So beginning next Sunday we’ll take a detailed look at each of the beatitudes – the promises they make, and also the way they challenge us to live our lives for God.
An important point to remember is that the beatitudes do not describe different types of Christians. All of these beautiful attitudes are meant to be manifest in the lives of followers of Jesus Christ.
Christians are different in what we seek after and long for. Everyone hungers and thirsts after something. What is it that drives you? Is it wealth, power and prestige, or is it the righteousness of God?
The life and teachings of Jesus challenges us. He has rightfully been called the most influential person in history, but there is no doubt that He is also the most divisive and controversial person too. Follow Him and live like Him, and you will divide opinion.
I know I’m jumping ahead a bit here, but the last of the beatitudes tells us that we are blessed when people insult or persecute us because we follow Jesus. I found a story on a Christian website which illustrates this principle so well. Jim Caviezel is the actor who portrayed Jesus in the movie ‘The Passion of the Christ.’ He is a committed Christian, and this is what the article says: “Caviezel admitted that playing the role of Jesus in the film has seriously limited his career, saying that he has since been rejected in his own industry. Caviezel says he was warned by the film’s director, Mel Gibson, that this was a real possibility. Caviezel responded saying, ‘We all have to embrace our crosses.’ The actor wasn’t at all surprised by the reaction to the film. ‘Jesus is as controversial now as He has ever been,’ explained Caviezel. ‘Not much has changed in 2,000 years.’ While Jim Caviezel is an avowed follower of Jesus Christ, it was ironically not his personal faith, but his portrayal of the Saviour that landed him on the Hollywood blacklist. Usually, ‘playing’ at being a Christian elicits an innocuous response at best. It’s not until we get real with our faith that we begin to pose a real threat to the status quo. The Christian who is serious about following the Saviour can expect nothing less than scorn and disdain from the world. Jesus Himself clearly communicated not only the inevitability of such treatment, but spoke of the blessing that would follow saying, ‘Blessed are you when people insult you, persecute you and falsely say all kinds of evil against you because of me. Rejoice and be glad, because great is your reward in heaven, for in the same way they persecuted the prophets who were before you.’ It is a point not missed by Caviezel himself, admitting that he has no regrets. ‘We have to give up our names, our reputations, our lives to speak the truth,’ adding that he is assured he’ll receive his reward in heaven.”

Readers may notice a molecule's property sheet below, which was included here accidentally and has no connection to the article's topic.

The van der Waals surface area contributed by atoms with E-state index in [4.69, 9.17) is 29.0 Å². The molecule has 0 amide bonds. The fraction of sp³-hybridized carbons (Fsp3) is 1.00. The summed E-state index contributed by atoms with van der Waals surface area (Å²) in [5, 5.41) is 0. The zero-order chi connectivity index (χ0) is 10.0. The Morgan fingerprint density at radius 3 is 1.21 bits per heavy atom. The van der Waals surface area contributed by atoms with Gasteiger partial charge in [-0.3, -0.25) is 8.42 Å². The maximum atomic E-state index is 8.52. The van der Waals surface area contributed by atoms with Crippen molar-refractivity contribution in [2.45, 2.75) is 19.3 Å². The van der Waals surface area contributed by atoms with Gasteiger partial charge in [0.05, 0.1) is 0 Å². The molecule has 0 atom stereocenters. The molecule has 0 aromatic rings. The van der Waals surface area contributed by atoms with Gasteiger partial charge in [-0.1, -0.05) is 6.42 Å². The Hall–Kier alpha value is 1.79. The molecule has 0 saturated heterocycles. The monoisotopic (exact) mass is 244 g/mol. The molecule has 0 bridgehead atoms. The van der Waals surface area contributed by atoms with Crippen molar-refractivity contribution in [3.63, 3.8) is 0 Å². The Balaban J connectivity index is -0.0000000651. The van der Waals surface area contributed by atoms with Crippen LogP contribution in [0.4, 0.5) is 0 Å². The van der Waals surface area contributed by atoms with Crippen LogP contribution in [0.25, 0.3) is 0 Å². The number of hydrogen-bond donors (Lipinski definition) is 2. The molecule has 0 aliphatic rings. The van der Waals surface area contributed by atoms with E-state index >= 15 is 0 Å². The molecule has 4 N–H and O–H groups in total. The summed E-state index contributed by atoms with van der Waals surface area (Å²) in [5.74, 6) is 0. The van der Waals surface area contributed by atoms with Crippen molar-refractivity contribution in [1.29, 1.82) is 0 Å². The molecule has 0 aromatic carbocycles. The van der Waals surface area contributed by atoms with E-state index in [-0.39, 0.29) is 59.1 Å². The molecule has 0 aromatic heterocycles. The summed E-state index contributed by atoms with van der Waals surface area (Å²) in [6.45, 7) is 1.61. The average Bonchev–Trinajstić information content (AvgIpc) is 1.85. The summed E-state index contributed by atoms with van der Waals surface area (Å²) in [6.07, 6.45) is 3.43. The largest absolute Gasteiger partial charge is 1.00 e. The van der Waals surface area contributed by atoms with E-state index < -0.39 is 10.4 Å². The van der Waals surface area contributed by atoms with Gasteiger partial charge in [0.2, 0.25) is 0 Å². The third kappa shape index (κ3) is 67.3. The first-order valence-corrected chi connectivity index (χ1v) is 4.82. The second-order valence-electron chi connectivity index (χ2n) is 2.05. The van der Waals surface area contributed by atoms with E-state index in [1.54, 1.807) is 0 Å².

It is not enough to simply hear the words of Jesus. We need to allow His words and His teachings to transform us more and more into His likeness each day.
We close with Jesus’ closing comments in the Sermon on the Mount from Matthew 7: “Everyone who hears these words of mine and puts them into practice is like a wise man who built his house on the rock. The rain came down, the streams rose, and the winds blew and beat against that house; yet it did not fall, because it had its foundation on the rock. But everyone who hears these words of mine and does not put them into practice is like a foolish man who built his house on sand. The rain came down, the streams rose, and the winds blew and beat against that house, and it fell with a great crash.”
Homegroup Study Notes
Read Matthew 5:1-12
Many Christians think of the beatitudes as not much more than a list of encouraging sayings, intended to make us feel better about ourselves.
Why is this a mistake?
What do you think Jesus really intended with these opening statements to the Sermon on the Mount?
James 1:22 says, “Do not merely listen to the word, and so deceive yourselves. Do what it says.”
At first glance, the beatitudes don’t appear to be commands or instructions by Jesus, so how do we apply James 1:22 to what Jesus teaches through the beatitudes?
The Bible scholar John Macarthur wrote “Jesus undoubtedly has had the most powerful and permanent influence on the thought of mankind. But His teachings have not had a corresponding effect on man’s actions.”
Discuss this statement in your group. Do you agree with him?
What can we do to change things?
As we cover each beatitude during this series, do your own research during each week in preparation for the next time you meet. Next week’s beatitude is Matthew 5:3. “Blessed are the poor in spirit, for theirs is the kingdom of heaven.”